Teary KTN Journalist Undergoes Covid-19 Test on Live TV [VIDEO]

  • A journalist seated at a KTN News studio along Mombasa Road.
    A journalist seated at a KTN News studio along Mombasa Road.
  • A KTN News journalist, in pursuit of enlightening viewers, decided to take a Covid-19 test with the full glare of cameras.

    The journalist, Dr Mercy Korir, disclosed that she took enough time to prepare herself for the test with full knowledge of the outcome of her decision knowing that if she tested positive, she would never step back at her home for 14 days and go directly into quarantine.

    She further noted that she packed her travel bags properly before proceeding to Lancet laboratories in Nairobi for the all-important test.

    "The test could go either way, it could be positive or negative. I am hoping that it is negative because I will be able to go home.

    Dr Mercy Korir, a health journalist attached to KTN News Kenya
    Dr Mercy Korir, a health journalist attached to KTN News Kenya

    "In my discussion with (the doctor), he told me that if I test positive, the matter has to be reported to the government immediately and I cannot go back home. I have to go to isolation. So I came prepared," stated Korir.

    "The one that was really hard to prepare for was psychological. It took a lot for me to psychologically prepare to come and have this test. We've seen there is a swab up the nose and many have said it is not comfortable," she added.

    A few minutes later, Korir takes the chair and the two medical doctors take over her testing process and start by explaining the equipment to be used.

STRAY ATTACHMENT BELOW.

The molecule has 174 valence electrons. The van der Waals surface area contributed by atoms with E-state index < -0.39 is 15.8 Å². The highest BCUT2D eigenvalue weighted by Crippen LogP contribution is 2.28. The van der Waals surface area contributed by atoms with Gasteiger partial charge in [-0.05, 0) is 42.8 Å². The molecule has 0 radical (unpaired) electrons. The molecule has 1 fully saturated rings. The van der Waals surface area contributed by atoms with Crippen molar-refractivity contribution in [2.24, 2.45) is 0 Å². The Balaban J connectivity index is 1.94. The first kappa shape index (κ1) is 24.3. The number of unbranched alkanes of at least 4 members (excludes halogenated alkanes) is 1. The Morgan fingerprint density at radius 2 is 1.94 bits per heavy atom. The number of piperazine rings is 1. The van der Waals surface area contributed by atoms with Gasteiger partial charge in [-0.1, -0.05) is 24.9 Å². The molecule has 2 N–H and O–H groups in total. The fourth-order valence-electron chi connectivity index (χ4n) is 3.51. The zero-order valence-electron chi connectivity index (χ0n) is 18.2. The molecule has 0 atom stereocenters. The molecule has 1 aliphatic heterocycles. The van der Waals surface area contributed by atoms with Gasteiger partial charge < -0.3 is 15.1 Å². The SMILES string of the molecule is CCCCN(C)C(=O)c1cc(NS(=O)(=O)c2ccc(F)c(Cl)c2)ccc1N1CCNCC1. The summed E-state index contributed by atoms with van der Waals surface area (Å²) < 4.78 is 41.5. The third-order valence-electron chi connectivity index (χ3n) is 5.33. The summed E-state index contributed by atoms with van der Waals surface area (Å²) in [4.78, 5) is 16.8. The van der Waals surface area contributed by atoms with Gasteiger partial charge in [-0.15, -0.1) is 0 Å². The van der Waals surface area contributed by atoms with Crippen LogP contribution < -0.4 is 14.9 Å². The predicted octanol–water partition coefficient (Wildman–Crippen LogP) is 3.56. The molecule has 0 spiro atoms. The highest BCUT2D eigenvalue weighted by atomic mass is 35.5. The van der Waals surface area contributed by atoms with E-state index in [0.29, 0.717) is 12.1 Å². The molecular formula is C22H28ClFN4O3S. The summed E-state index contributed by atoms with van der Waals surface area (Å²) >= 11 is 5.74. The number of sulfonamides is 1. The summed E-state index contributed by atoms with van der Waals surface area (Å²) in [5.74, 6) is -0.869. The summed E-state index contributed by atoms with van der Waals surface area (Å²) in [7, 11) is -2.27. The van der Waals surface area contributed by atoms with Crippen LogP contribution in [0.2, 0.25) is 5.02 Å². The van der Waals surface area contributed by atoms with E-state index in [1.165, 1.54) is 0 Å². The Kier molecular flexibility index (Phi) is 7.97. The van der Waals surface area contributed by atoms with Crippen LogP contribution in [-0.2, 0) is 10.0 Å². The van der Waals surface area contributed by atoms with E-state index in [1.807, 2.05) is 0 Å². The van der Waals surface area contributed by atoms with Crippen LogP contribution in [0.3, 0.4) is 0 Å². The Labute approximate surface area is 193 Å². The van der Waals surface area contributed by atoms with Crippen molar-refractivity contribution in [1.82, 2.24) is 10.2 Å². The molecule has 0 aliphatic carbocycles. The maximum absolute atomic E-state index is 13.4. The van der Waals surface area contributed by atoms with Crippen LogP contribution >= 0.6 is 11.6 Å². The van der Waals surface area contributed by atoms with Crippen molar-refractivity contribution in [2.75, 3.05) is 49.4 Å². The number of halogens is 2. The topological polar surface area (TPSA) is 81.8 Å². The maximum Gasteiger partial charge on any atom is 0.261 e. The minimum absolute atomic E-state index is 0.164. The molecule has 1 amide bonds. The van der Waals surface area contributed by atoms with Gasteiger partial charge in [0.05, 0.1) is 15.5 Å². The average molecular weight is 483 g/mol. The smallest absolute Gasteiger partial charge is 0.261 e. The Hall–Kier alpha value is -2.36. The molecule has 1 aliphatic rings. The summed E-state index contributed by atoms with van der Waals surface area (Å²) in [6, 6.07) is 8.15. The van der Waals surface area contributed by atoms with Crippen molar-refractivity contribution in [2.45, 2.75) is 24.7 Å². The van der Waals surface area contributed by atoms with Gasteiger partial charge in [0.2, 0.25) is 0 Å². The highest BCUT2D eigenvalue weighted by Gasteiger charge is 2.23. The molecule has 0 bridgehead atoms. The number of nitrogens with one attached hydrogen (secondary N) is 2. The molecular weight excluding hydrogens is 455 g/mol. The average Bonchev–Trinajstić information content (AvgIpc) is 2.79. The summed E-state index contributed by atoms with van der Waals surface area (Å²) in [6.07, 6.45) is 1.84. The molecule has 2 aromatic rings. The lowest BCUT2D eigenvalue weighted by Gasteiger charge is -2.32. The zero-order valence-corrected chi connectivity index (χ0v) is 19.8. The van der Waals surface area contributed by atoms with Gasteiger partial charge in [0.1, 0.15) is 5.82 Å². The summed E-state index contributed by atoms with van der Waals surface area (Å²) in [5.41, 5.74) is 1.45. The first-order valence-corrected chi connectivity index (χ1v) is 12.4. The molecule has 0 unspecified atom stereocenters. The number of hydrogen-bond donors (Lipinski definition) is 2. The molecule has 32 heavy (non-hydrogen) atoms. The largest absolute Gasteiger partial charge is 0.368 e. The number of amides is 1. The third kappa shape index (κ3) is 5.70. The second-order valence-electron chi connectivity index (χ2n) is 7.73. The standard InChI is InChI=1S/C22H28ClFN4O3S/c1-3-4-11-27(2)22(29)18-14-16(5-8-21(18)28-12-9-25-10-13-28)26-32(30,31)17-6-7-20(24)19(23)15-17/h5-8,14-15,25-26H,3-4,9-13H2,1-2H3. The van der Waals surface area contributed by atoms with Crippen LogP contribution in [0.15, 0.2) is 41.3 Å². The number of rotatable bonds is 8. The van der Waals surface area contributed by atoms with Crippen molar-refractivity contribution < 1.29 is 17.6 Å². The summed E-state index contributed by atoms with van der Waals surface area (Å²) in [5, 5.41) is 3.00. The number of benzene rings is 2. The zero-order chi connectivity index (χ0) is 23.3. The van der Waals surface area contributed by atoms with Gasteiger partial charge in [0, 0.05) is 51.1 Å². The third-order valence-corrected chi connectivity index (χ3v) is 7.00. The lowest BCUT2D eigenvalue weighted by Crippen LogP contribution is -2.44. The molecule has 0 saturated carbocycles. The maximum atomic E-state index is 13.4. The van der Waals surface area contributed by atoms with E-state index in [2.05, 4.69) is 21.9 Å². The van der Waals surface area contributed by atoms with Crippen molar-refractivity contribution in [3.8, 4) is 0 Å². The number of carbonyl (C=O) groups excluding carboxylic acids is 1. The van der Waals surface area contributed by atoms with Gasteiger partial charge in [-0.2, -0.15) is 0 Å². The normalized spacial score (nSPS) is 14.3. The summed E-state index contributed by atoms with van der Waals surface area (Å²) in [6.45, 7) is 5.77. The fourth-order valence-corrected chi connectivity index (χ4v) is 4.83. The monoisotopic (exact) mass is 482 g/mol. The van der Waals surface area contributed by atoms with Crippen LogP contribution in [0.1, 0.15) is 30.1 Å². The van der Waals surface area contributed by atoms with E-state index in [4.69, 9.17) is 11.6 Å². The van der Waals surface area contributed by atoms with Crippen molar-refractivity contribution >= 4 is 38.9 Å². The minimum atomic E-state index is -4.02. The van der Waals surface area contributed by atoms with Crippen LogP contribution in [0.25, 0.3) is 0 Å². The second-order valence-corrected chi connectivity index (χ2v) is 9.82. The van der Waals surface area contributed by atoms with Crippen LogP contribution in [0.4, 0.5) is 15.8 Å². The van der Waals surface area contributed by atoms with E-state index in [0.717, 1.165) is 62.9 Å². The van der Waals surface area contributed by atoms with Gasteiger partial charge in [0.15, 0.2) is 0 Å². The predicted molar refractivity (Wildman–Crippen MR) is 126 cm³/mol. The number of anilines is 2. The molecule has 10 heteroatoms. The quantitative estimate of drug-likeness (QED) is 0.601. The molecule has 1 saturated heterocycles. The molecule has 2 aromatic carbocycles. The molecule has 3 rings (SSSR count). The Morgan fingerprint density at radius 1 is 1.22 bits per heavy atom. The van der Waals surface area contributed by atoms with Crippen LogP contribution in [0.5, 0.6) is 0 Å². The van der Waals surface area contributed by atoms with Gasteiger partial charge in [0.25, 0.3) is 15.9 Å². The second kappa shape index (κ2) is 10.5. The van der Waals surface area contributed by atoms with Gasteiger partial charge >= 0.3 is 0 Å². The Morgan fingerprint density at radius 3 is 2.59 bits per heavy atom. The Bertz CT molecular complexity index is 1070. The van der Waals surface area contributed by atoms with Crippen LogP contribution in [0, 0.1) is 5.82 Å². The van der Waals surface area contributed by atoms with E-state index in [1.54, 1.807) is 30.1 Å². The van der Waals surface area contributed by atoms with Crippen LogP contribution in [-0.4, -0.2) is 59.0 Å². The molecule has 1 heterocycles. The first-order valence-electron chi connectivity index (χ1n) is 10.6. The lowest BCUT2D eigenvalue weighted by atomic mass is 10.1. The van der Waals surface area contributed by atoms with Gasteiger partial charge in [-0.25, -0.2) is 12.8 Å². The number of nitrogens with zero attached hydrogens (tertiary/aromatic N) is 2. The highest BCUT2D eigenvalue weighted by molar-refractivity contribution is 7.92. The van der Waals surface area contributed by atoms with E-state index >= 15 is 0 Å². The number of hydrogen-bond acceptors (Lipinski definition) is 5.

The doctors capture personal information such as the Identification Number and residential details so that in case she turned positive, the follow-up process is made easier.

    The doctor administering the test had a swab stick and the other doctor explained that the stick is "pushed down the nose, as far back as possible. The reason for the back of the throat and back of the nose is because that is where the virus multiplies."

    After the test, Korir is seen tearing up and she explained that it was because of the irritation associated with the process and nothing to do with pain.

    "It is not painful, it is uncomfortable. It is not a nice feeling. It is not an experience I want to go through again," she stated shortly after the first test was done.

    After the test, Korir was informed that she would receive her results after 3 hours. If negative, she would be informed via email but if positive, the doctor may have to call her.

    A total of 11,909 people have been tested, 262 of whom have tested positive for the virus.